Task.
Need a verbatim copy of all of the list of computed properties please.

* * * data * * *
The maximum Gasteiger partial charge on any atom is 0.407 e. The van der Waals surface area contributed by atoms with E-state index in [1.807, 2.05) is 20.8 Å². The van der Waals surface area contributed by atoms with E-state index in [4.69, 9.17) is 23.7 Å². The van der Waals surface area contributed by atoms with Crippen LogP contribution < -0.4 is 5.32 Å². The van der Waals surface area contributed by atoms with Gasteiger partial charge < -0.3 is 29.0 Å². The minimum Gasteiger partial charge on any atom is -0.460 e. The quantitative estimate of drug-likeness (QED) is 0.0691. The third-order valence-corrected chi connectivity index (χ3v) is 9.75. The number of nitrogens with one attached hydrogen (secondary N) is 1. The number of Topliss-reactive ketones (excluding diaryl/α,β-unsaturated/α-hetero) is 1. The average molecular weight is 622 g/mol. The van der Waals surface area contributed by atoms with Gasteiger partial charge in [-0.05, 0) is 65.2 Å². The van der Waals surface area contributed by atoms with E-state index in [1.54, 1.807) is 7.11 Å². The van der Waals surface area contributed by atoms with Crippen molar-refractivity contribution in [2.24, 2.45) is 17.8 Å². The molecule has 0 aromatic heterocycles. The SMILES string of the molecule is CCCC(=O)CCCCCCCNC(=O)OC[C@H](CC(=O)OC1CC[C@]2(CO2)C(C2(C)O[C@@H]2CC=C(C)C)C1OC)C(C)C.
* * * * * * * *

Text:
The maximum Gasteiger partial charge on any atom is 0.407 e. The van der Waals surface area contributed by atoms with E-state index in [1.807, 2.05) is 20.8 Å². The van der Waals surface area contributed by atoms with E-state index in [4.69, 9.17) is 23.7 Å². The van der Waals surface area contributed by atoms with Crippen LogP contribution < -0.4 is 5.32 Å². The van der Waals surface area contributed by atoms with Gasteiger partial charge < -0.3 is 29.0 Å². The minimum Gasteiger partial charge on any atom is -0.460 e. The quantitative estimate of drug-likeness (QED) is 0.0691. The third-order valence-corrected chi connectivity index (χ3v) is 9.75. The number of nitrogens with one attached hydrogen (secondary N) is 1. The number of Topliss-reactive ketones (excluding diaryl/α,β-unsaturated/α-hetero) is 1. The average molecular weight is 622 g/mol. The van der Waals surface area contributed by atoms with Gasteiger partial charge in [-0.05, 0) is 65.2 Å². The van der Waals surface area contributed by atoms with E-state index in [1.54, 1.807) is 7.11 Å². The van der Waals surface area contributed by atoms with Crippen molar-refractivity contribution in [2.24, 2.45) is 17.8 Å². The molecule has 0 aromatic heterocycles. The SMILES string of the molecule is CCCC(=O)CCCCCCCNC(=O)OC[C@H](CC(=O)OC1CC[C@]2(CO2)C(C2(C)O[C@@H]2CC=C(C)C)C1OC)C(C)C.